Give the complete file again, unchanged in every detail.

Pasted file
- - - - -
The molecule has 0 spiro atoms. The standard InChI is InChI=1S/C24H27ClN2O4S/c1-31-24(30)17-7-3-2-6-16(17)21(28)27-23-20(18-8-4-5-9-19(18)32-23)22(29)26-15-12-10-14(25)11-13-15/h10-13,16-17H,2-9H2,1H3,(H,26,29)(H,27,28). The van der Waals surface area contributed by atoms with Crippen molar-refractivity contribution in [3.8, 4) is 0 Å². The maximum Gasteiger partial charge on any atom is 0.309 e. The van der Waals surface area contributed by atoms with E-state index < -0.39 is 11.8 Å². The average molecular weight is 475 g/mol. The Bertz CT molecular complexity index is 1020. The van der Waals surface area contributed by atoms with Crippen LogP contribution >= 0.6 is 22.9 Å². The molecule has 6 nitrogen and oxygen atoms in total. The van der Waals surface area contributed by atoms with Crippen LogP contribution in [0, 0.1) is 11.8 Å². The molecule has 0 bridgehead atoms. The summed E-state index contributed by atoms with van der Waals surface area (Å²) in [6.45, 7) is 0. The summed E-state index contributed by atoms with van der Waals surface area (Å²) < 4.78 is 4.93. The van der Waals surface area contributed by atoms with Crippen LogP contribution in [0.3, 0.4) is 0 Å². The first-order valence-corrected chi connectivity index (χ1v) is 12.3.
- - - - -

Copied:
The molecule has 0 spiro atoms. The standard InChI is InChI=1S/C24H27ClN2O4S/c1-31-24(30)17-7-3-2-6-16(17)21(28)27-23-20(18-8-4-5-9-19(18)32-23)22(29)26-15-12-10-14(25)11-13-15/h10-13,16-17H,2-9H2,1H3,(H,26,29)(H,27,28). The van der Waals surface area contributed by atoms with Crippen molar-refractivity contribution in [3.8, 4) is 0 Å². The maximum Gasteiger partial charge on any atom is 0.309 e. The van der Waals surface area contributed by atoms with E-state index < -0.39 is 11.8 Å². The average molecular weight is 475 g/mol. The Bertz CT molecular complexity index is 1020. The van der Waals surface area contributed by atoms with Crippen LogP contribution >= 0.6 is 22.9 Å². The molecule has 6 nitrogen and oxygen atoms in total. The van der Waals surface area contributed by atoms with Crippen LogP contribution in [0, 0.1) is 11.8 Å². The molecule has 0 bridgehead atoms. The summed E-state index contributed by atoms with van der Waals surface area (Å²) in [6.45, 7) is 0. The summed E-state index contributed by atoms with van der Waals surface area (Å²) < 4.78 is 4.93. The van der Waals surface area contributed by atoms with Crippen LogP contribution in [0.3, 0.4) is 0 Å². The first-order valence-corrected chi connectivity index (χ1v) is 12.3.